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Inbox: Will Gurriel stay on the roster for '18?

Beat reporter Gregor Chisholm answers questions from fans
MLB.com @gregorMLB

What are the Blue Jays going to do when Josh Donaldson returns? Will they find a way to keep Lourdes Gurriel Jr.?
-- Phil K., Thunder Bay, Ontario

Gurriel had an impressive debut, but he's still the likeliest candidate to be sent down. Donaldson's return would slide Yangervis Solarte back into a super utility role, but there will be no shortage of playing time at second base, shortstop and third. Solarte's defense at shortstop is still a concern, and the club has used him there just once this season, but he's an option whenever fly-ball pitcher Marco Estrada is on the mound.

What are the Blue Jays going to do when Josh Donaldson returns? Will they find a way to keep Lourdes Gurriel Jr.?
-- Phil K., Thunder Bay, Ontario

Gurriel had an impressive debut, but he's still the likeliest candidate to be sent down. Donaldson's return would slide Yangervis Solarte back into a super utility role, but there will be no shortage of playing time at second base, shortstop and third. Solarte's defense at shortstop is still a concern, and the club has used him there just once this season, but he's an option whenever fly-ball pitcher Marco Estrada is on the mound.

Even if Donaldson requires at least semi-regular starts at DH, the Blue Jays should be able to make this configuration work. It limits the versatility of the roster, but Russell Martin's ability to play third -- or even second base in an emergency situation -- helps protect against in-game injuries. Gurriel is a nice fit, but he should be playing every day, and if that's not going to happen in the Majors, he should be sent down when Donaldson is back.

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Is it time to put Devon Travis to the Minors and give Gurriel second base?
-- Justin C., Toronto

This seems to be a popular question this week -- and it's understandable because Travis is batting .140 with a .218 on-base percentage -- but I still don't think it's time for type of move. Travis' struggles would be more concerning if he had not been down this road before. Last year, Travis hit .130 in April and then enjoyed the best month of his career with a 1.019 OPS and 20 extra-base hits. It's reasonable to expect another turnaround because the bat is simply too good to be mired in that type of slump for much longer. If he's still not hitting in a couple of weeks then it's probably time to have that conversation, but the upside is far too high to rush things.

John Gibbons always leaves his starters in for too long. Look at Saturday's game against the Yankees. Marcus Stroman was obviously tired, Gibbons left him in too long and a winnable game turned into a blowout. What is he thinking
-- Derek T., Hamilton, Ontario

Gibbons has no choice but to force the issue a little bit with his rotation. The bullpen has been an early strength, but it lacks versatility, and until the Blue Jays add a long reliever, that's going to be a problem. The club has been attempting to extend the outings of John Axford and Danny Barnes, but this relief corps is filled with one-inning specialists. If a starter gets knocked out early there will be repercussions for days and that's why Gibbons' hands are tied. The rotation ranks sixth in the American League with 117 innings and 12th with a 5.23 ERA. Simply put, it needs to be better.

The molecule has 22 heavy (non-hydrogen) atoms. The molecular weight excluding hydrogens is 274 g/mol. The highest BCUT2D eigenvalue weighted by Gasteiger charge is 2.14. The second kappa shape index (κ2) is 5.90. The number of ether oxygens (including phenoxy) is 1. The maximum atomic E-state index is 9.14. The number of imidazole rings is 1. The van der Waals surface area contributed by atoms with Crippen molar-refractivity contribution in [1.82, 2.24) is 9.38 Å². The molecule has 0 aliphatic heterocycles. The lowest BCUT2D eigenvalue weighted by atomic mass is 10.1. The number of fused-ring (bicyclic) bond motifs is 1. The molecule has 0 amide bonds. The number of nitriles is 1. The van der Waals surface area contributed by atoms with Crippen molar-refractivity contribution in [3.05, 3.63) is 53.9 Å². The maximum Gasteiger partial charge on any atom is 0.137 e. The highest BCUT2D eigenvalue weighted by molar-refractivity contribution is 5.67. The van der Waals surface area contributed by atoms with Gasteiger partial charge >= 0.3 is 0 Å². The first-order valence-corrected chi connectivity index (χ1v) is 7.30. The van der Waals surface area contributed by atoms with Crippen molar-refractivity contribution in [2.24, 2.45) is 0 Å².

With the starters being forced to pitch extra innings because the bullpen lacks a long man would there be any additional thought toward moving Joe Biagini back to the 'pen at some point?
-- Corey B., Sparwood, British Columbia

Ideally yes, but that's easier said than done because the Blue Jays have the same problem they did at the end of Spring Training. The only relievers with options remaining are Ryan Tepera and Barnes and neither one deserves a demotion. Tepera is the primary setup man to Roberto Osuna and Barnes has allowed just one run over 11 2/3 innings. The only way to get a long reliever onto the roster is by parting ways with either Seung Hwan Oh, Tyler Clippard, Axford or Aaron Loup.

Loup is the longest-tenured Blue Jay, but he doesn't have a defined role. He's the lone lefty, yet he rarely comes in to face a left-handed batter in high-leverage situations and has been mostly relegated to pitching when the score is out of hand. The Blue Jays probably don't want to lose him, but they may have no choice but to take a long-hard look at this situation. My pick for long relief would be Luis Santos, which would allow Biagini to continue starting in the Minors.

What are they going to do with Randal Grichuk if he continues to scuffle?
-- Rick B., Raleigh, N.C.

Teoscar Hernandez is playing so well right now that he needs to be in the lineup every day. He's a streaky hitter and there's a good chance his bat will eventually cool off, but Hernandez deserves the benefit of the doubt until he proves otherwise. In an ideal world, Grichuk would be sent to the Minors, but he's out of options so that can't happen. For now, he's destined to see a lot of time on the bench.

The Blue Jays currently have five outfielders, plus a full-time DH in Kendrys Morales. At some point, one of those players has to go because the configuration is not sustainable. Exploring the trade market for Steve Pearce is one option, eating the contract of Morales is another and a last resort might be cutting ties with Grichuk altogether. Expect the club to delay this decision as long as possible, which means Grichuk on the bench with a five-man outfield should be expected for awhile.

Gregor Chisholm has covered the Blue Jays for MLB.com since 2011. Follow him on Twitter @gregorMLB and Facebook, and listen to his podcast.

Toronto Blue Jays, Joe Biagini, Josh Donaldson, Lourdes Gurriel Jr., Yangervis Solarte, Devon Travis